What is insider trading? Is it legal?
Legal insider trading in a company means trading on a company's stock or other securities by employees of the company and done based only on public information related to the company.
In other words, insider trading is legal only up to the point when trading is done without taking advantage of the non-public information some high profile employees have access to. It will be considered illegal the moment trading is manipulated to make profits or avoid loss based on the non-public information and thus potentially harming the other investors.
Even if an insider gives 'tips' to an outsider say his friends to buy or sell stocks of his company and help them make profits or to avoid loss it is still considered as illegal insider trading.
Brief history of insider trading: When it became a menace
The first 'insider trader' case was reported in the United States way back in 1792. William Duer, the then Assistant Secretary in the US Department of Treasury used his official position to gather insider knowledge and involved in speculative trading in the newly issued debt of the US government. He was indicted and spent his days behind bars.
In the early 1920s J.P Morgan & Co., served as an unofficial central bank of the US and reportedly used its high influence with the Republican Party to make profits.
Then the inevitable happened. In early 1929, there was an unprecedented boom in the New York Stock Exchange and in September the sell off started plunging the prices to new lows and triggering a panic among investors, and banks.
The Great Depression began to set in. The decade long Great Depression, the shift in public opinion contributed to the introduction of tough laws on insider trading done to manipulate profits.
Even till a few decades of the 20th century, insider trading was not considered illegal. In fact in the 1960s the world followed the Massachusetts Supreme Court ruling in the Goodwin v Agassiz case that insider information is a 'perk.' However, in 1964 the Securities Act Amendments laid down disciplinary controls for brokers and dealers.
Popular insider trading scams
Perhaps, the most recent and biggest hedge fund insider trading scam in the US is the $20 million Galleon hedge fund scam by billionaire financier Raj Rajaratnam who has been accused of carrying on a conspiracy for over three years since January 2006 along with two Indians at the Intel Capital treasury department.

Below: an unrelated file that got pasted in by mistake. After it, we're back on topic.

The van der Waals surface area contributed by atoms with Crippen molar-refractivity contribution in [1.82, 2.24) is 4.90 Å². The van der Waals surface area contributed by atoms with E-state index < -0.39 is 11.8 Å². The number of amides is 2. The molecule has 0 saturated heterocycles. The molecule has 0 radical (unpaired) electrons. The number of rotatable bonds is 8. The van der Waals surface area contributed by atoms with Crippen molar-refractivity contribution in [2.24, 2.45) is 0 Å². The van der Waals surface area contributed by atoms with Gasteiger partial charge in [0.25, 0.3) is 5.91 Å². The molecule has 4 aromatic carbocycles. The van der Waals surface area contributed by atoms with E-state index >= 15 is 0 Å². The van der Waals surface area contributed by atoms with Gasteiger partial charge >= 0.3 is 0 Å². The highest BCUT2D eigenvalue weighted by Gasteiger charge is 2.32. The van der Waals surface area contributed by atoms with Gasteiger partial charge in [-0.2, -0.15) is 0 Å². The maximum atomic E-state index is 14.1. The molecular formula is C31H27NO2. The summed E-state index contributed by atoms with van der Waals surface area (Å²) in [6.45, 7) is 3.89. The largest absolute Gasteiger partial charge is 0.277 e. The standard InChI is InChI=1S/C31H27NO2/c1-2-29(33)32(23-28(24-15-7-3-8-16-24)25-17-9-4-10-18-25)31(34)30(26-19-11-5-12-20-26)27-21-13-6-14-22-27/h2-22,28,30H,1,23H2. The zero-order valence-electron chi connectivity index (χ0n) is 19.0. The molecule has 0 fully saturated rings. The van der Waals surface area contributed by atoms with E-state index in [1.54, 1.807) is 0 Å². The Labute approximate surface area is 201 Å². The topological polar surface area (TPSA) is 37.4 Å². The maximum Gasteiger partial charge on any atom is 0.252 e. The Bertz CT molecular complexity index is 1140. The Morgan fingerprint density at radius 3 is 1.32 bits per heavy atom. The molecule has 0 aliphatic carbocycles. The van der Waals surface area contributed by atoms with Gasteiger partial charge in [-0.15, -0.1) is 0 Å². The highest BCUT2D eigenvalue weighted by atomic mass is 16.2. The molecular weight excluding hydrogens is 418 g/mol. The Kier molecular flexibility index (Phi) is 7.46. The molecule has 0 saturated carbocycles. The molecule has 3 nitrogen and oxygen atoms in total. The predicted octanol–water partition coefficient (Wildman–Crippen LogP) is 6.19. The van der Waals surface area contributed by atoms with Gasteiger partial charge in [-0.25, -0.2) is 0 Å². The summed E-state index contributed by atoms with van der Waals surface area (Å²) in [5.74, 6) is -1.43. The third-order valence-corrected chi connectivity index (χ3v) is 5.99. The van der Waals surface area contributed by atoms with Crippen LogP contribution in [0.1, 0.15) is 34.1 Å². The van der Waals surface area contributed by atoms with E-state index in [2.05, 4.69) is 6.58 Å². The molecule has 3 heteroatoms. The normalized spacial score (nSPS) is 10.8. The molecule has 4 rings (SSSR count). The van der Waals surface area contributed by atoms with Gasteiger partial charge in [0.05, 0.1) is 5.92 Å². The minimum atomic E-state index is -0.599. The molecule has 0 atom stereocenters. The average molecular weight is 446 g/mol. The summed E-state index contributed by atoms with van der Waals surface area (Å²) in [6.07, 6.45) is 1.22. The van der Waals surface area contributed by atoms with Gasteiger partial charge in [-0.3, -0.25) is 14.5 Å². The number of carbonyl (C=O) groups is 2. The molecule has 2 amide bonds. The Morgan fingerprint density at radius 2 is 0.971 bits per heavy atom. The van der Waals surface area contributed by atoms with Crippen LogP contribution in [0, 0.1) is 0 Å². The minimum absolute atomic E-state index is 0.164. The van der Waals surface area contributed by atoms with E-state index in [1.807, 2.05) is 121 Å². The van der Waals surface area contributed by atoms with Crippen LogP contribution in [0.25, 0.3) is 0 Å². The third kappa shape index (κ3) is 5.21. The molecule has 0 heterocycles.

For the first time in the history of Wall Street insider trading case, Raj was accused of using telephone wire taps to share trading tips and make profits.
One of the most sensational inside trading scams till today is of TV tycoon Martha Stewart who was accused of receiving insider information and selling shares of ImClone drug just a day before the US Food and Drug Administration (FDA) denied approval for the drug.
Take the insider trading case of Enron, the energy company, which imploded in 2001. It took four years for the Justice Department to find out the fraud that wiped out its employees' retirement accounts and stunned the investors. The company's former CEO Jeff Skilling made a killing with a $89 million profit allegedly from the sale of artificially inflated Enron stocks and options.
Insider trading is difficult to prove. In 2008, Samir Arora, the former fund manager at Alliance Capital Mutual Fund was arrested on charges of insider trading and fraudulent trade practices. He was let off the hook by the Securities Appellate Tribunal (SAT) for want of evidence.
How does insider trading works?
In an illegal insider trading, an insider in a company buys the stock, shares price-sensitive information with a small group of people who buy the stocks and spread the word. Soon a huge artificial demand is created for the particular stock resulting in higher prices.
At a certain point when the prices hits the 'satisfactory' level the insider exits along with his small group of people or in other words sells the stocks and make profits. Soon the stocks plummet resulting in huge losses for the public investors.
How it affects the market?
The impact of illegal insider trading is considered negative for both the small investors and for the markets. Illegal insider trading ensures that there is no fair play involved and there is no fair demand and supply of stocks, all detrimental to the functioning of a healthy capital market.
Illegal insider trading weakens the faith of investors in the investing system and an unchecked insider trading could keep off people from investing capital and this could potentially harm the economy as a whole.
Safety measures to detect insider trading
In India, the first set of regulations for insider trading was introduced in 1992 by the Securities and Exchange Board of India (SEBI). The regulations restricted insiders and companies in trading securities during times of possession of undisclosed price-sensitive information and barred them from sharing it with any other person outside the company.
Sebi has also prescribed disclosure norms for any directors/officers holding shares in the company besides amending the Model Code of Conduct in 2008 that restricts the directors/officers who have bought or sold shares from getting into an opposite transaction within the next six months to sell and buy shares.
The penalty is high for insider trading which is at three times the amount of profits made out of insider trading subject to a minimum of Rs 25 crore (Rs 250 million).
Further, Sebi is empowered to investigate into insider trading irregularities and also initiate criminal proceedings if found guilty.
How to protect yourself
As an investor, you should be cautious to avoid getting into the quagmire of insider trading scams. Never invest in a company or an industry that you have never heard of even if you get a tip-off.